I thought I’d never reach the top when I climbed the huge tower at the centre of the Temple of Dawn in Bangkok. Built in the 1700s by King Taskin the tower reaches more than 79 meters upward and features steep stairs that are said to lead all the way to heaven.
The outside of the tall tower is covered with millions of broken bits of porcelain. They have been arranged into intricate patterns and pictures in a way that is incredibly lovely and required gifted artists to design.
I learned that ships coming to Bangkok from China centuries ago carried two valuable exports for sale, tea and silk. The tea and silk needed to be carried in the middle sections of the ships because they were sensitive to the water damage that could occur in the upper and lower sections. But to balance the boat so it could sail properly about half of the cargo’s weight needed to be below the waterline in the ship’s bilge. Chinese porcelain dishes were the perfect solution. They were not susceptible to water damage. They were sufficiently heavy and could be produced cheaply. Often however storms and high waves caused the porcelain to break, leaving the boats’ holds filled with mountains of pottery shards. What to do with the pieces? King Taskin knew. He had his royal artists and craftsmen use them to decorate his now famous temple tower. They put wet plaster on the exterior and then imbedded the porcelain in complicated designs and patterns. They also created beautiful nature scenes with the bits of colorful pottery. Taskin had probably never heard of recycling but he certainly knew how to do it in a big way.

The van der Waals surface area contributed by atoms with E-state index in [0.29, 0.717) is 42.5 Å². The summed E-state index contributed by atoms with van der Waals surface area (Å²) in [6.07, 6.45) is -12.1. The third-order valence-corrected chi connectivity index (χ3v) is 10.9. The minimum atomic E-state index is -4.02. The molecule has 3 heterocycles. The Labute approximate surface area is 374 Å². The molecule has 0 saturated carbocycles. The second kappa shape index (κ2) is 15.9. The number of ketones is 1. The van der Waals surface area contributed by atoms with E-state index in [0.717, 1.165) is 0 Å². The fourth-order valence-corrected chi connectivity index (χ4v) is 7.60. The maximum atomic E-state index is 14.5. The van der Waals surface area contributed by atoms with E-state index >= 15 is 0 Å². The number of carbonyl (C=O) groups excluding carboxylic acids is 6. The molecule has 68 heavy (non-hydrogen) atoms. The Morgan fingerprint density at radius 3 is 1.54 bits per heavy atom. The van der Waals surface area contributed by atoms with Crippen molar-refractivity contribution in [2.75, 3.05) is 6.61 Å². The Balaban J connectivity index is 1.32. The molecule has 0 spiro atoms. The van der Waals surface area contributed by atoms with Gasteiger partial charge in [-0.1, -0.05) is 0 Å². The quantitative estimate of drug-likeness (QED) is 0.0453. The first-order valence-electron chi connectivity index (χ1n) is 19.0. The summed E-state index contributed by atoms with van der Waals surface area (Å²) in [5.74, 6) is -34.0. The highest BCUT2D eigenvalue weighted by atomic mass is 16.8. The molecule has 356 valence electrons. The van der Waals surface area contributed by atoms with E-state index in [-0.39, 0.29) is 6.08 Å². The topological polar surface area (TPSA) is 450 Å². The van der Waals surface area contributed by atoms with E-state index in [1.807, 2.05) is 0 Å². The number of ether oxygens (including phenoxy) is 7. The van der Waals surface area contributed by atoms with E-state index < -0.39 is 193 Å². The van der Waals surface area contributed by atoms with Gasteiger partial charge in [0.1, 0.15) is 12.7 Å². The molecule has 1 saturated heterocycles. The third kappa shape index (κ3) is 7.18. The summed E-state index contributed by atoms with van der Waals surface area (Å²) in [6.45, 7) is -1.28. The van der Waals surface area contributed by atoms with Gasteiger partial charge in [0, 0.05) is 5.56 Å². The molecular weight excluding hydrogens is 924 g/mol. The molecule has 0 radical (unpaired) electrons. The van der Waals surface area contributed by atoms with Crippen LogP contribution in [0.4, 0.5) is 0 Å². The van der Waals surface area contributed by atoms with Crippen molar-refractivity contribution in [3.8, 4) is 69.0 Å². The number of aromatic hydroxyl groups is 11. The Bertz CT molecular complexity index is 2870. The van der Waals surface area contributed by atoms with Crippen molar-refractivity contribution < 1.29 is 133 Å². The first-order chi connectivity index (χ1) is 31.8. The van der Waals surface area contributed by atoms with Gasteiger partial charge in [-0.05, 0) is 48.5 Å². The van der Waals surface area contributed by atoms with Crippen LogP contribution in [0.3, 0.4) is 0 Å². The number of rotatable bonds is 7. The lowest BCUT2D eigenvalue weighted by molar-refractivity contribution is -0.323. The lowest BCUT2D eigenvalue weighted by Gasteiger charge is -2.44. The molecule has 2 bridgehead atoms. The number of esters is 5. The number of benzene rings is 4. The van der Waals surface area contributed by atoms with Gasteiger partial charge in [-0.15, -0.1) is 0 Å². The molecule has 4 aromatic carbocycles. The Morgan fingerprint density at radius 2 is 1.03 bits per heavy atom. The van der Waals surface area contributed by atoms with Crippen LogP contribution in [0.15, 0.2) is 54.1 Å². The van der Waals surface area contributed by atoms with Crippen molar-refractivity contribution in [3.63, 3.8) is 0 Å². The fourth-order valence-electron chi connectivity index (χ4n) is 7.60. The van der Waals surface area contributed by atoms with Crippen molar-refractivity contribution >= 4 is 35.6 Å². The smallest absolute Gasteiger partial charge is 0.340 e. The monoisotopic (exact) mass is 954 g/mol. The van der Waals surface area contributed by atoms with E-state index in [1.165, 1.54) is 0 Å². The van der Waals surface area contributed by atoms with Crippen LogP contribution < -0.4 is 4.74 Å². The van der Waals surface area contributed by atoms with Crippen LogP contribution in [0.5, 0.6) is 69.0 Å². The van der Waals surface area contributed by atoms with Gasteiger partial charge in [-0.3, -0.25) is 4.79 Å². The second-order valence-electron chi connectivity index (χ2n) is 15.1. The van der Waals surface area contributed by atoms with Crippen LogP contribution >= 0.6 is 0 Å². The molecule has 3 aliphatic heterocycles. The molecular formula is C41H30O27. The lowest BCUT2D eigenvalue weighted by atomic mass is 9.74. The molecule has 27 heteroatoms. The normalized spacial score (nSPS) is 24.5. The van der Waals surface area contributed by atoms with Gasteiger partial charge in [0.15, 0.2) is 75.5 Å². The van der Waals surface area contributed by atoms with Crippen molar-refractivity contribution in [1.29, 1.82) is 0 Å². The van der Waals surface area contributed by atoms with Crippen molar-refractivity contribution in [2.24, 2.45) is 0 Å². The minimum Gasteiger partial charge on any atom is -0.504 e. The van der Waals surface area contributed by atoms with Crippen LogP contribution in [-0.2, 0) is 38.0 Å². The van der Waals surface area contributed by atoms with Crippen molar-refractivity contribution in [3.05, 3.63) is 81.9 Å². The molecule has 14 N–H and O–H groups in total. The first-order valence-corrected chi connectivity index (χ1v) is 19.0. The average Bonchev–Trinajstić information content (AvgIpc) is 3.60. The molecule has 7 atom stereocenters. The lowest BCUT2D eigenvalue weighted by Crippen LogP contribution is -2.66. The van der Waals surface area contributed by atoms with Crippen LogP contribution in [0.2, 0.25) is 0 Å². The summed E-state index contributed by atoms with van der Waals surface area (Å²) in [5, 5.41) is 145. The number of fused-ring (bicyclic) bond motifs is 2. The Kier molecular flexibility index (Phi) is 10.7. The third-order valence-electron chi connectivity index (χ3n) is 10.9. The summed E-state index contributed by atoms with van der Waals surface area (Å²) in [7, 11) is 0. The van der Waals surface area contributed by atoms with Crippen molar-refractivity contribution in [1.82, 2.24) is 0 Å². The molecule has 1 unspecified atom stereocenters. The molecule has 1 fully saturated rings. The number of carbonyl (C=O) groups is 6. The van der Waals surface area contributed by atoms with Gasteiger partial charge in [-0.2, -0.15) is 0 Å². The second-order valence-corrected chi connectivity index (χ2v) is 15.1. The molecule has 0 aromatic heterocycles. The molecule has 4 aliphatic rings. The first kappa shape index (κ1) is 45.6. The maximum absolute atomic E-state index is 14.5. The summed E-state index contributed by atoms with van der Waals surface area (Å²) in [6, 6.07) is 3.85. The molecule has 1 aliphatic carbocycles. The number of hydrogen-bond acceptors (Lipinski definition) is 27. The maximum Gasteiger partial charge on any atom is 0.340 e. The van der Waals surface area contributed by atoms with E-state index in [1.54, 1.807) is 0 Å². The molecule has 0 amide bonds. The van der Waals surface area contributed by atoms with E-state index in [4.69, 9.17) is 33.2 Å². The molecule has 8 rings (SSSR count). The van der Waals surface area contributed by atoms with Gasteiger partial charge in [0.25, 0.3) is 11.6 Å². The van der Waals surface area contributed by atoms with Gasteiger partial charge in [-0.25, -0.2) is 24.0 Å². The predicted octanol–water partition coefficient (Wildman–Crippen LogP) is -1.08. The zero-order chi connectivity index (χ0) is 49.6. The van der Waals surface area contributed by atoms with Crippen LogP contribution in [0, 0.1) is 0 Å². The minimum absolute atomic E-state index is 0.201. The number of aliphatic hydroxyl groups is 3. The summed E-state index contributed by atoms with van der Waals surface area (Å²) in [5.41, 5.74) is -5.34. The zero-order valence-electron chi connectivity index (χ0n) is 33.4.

Walking slowly around the temple’s first level and looking at all the lovely artwork that had been created out of the colorful porcelain it was almost impossible for me to imagine the endless hours of labor that would go into such a project. What an amazing recycling project!
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